Current tools for rapidly characterizing the structures, heterogeneity, quality, and similarity of biomolecules do not provide the level of selectivity needed for many applications, including biotherapeutic development, production, and regulation. Mass spectrometry (MS) and ion mobility (IM) are particularly appealing for addressing these unmet needs due to their speed, sensitivity, tolerance for sample heterogeneity, and scalability. This project will result in a new platform that will enable higher-performance and higher-dimensional characterization of biomolecules, including intact proteins and multiprotein complexes. The new measurements enabled by this platform are not possible using existing IM-MS platforms. This platform will use modular components to separate, select, and trap native-like ions, which will be combined into a large array of modules (Aim 1) and integrated with complementary probes of ion structure (Aim 2). This platform will enable multiple dimensions of analysis that probe the shapes, stabilities, internal interactions, and reactivity of the ions. The orthogonality between these dimensions of analysis will increase the selectivity of measurements, without compromising the underlying strengths of IM and MS.
These aims will be (Aim 3) evaluated using model proteins, protein-ligand complexes, and protein-protein complexes in order to assess the potential of this platform to answer challenging problems in biomedical research. More generally, this research will improve the feasibility of higher-dimensional IM-MS experiments and will improve the understanding of the orthogonality than can be achieved between each dimensions of analysis. This project benefits greatly from modular components and rapid prototyping, but with the outcomes of this research, we anticipate that this flexibility of experimental design and the selectivity of these measurements can be translated to architectures that are more user friendly (albeit less modular) and thereby have broad impact across the biomedical sciences and biopharmaceutical industries.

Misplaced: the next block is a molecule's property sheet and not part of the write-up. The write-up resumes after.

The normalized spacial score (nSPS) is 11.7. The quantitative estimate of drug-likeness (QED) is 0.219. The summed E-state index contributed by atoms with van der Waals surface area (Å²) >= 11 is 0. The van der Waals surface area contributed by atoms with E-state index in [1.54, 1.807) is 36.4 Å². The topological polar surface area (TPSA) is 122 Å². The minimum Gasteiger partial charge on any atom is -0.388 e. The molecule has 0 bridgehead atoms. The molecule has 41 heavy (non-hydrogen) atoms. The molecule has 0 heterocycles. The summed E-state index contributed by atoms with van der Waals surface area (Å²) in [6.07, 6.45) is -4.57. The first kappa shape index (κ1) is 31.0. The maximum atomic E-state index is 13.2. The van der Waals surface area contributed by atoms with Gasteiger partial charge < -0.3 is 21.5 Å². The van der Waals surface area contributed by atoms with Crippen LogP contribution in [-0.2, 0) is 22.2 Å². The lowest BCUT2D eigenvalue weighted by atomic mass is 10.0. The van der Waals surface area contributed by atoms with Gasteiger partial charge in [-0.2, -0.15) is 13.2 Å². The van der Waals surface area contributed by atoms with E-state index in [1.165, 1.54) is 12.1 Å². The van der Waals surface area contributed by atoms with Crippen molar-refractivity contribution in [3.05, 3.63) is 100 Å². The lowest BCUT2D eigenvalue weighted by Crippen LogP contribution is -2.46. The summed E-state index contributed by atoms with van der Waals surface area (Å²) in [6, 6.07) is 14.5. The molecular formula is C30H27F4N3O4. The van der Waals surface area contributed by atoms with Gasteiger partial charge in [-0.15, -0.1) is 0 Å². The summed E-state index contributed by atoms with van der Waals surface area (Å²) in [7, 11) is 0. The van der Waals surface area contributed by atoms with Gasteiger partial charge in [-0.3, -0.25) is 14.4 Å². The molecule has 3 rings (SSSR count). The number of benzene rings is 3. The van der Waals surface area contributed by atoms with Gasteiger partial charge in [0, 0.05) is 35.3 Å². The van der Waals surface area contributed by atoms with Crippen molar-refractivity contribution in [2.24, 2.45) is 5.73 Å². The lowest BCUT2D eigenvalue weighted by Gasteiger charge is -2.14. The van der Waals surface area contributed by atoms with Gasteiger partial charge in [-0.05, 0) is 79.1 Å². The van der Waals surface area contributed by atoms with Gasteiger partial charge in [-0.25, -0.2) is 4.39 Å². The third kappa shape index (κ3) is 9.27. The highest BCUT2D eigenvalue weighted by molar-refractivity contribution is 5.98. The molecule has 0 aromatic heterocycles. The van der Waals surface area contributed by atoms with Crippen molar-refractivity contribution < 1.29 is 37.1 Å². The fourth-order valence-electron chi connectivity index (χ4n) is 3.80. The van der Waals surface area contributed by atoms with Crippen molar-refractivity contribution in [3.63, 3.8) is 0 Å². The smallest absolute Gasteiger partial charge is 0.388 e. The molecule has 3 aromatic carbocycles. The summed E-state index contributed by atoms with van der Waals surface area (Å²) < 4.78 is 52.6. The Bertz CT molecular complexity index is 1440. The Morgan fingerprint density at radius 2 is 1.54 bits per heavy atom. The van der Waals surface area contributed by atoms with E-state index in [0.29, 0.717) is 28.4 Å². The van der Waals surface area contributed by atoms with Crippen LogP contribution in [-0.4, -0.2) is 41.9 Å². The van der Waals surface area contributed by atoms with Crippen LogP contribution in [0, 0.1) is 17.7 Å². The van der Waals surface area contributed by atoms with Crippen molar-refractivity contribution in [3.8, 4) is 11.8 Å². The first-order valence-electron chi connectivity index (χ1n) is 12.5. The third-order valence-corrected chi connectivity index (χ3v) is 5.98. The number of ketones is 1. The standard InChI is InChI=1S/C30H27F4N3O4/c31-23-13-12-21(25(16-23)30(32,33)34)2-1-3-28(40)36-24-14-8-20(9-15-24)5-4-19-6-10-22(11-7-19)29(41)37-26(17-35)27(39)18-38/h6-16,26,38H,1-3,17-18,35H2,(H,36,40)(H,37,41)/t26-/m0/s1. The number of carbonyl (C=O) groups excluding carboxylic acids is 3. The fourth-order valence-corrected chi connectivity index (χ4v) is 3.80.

The structures of proteins and their noncovalent complexes with other biomolecules are critical to biological processes and strategies for therapeutic intervention. However, the challenge of differentiating similar biomolecules can hinder therapeutic development, production, and regulation. This project will lead to new ion mobility mass spectrometry technologies for specific, rapid, and sensitive characterization of biomolecules and their noncovalent complexes, which will help identify targets for therapeutic intervention, molecules for those interventions, and impurities in molecular samples.